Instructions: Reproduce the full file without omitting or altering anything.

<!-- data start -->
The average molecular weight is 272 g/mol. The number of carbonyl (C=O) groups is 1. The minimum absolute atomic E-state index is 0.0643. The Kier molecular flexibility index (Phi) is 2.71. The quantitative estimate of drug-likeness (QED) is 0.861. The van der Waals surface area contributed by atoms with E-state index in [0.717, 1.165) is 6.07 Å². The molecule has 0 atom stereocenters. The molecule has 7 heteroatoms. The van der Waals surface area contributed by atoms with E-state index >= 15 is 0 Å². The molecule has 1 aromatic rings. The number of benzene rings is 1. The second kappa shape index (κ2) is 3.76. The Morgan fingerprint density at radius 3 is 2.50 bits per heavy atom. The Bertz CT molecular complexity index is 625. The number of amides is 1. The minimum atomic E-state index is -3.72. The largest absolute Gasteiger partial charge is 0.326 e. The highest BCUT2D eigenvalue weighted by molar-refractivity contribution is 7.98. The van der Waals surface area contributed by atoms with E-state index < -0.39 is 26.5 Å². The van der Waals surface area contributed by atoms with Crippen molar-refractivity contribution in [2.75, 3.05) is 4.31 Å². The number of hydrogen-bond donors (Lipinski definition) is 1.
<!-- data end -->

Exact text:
The average molecular weight is 272 g/mol. The number of carbonyl (C=O) groups is 1. The minimum absolute atomic E-state index is 0.0643. The Kier molecular flexibility index (Phi) is 2.71. The quantitative estimate of drug-likeness (QED) is 0.861. The van der Waals surface area contributed by atoms with E-state index in [0.717, 1.165) is 6.07 Å². The molecule has 0 atom stereocenters. The molecule has 7 heteroatoms. The van der Waals surface area contributed by atoms with E-state index >= 15 is 0 Å². The molecule has 1 aromatic rings. The number of benzene rings is 1. The second kappa shape index (κ2) is 3.76. The Morgan fingerprint density at radius 3 is 2.50 bits per heavy atom. The Bertz CT molecular complexity index is 625. The number of amides is 1. The minimum atomic E-state index is -3.72. The largest absolute Gasteiger partial charge is 0.326 e. The highest BCUT2D eigenvalue weighted by molar-refractivity contribution is 7.98. The van der Waals surface area contributed by atoms with E-state index < -0.39 is 26.5 Å². The van der Waals surface area contributed by atoms with Crippen molar-refractivity contribution in [2.75, 3.05) is 4.31 Å². The number of hydrogen-bond donors (Lipinski definition) is 1.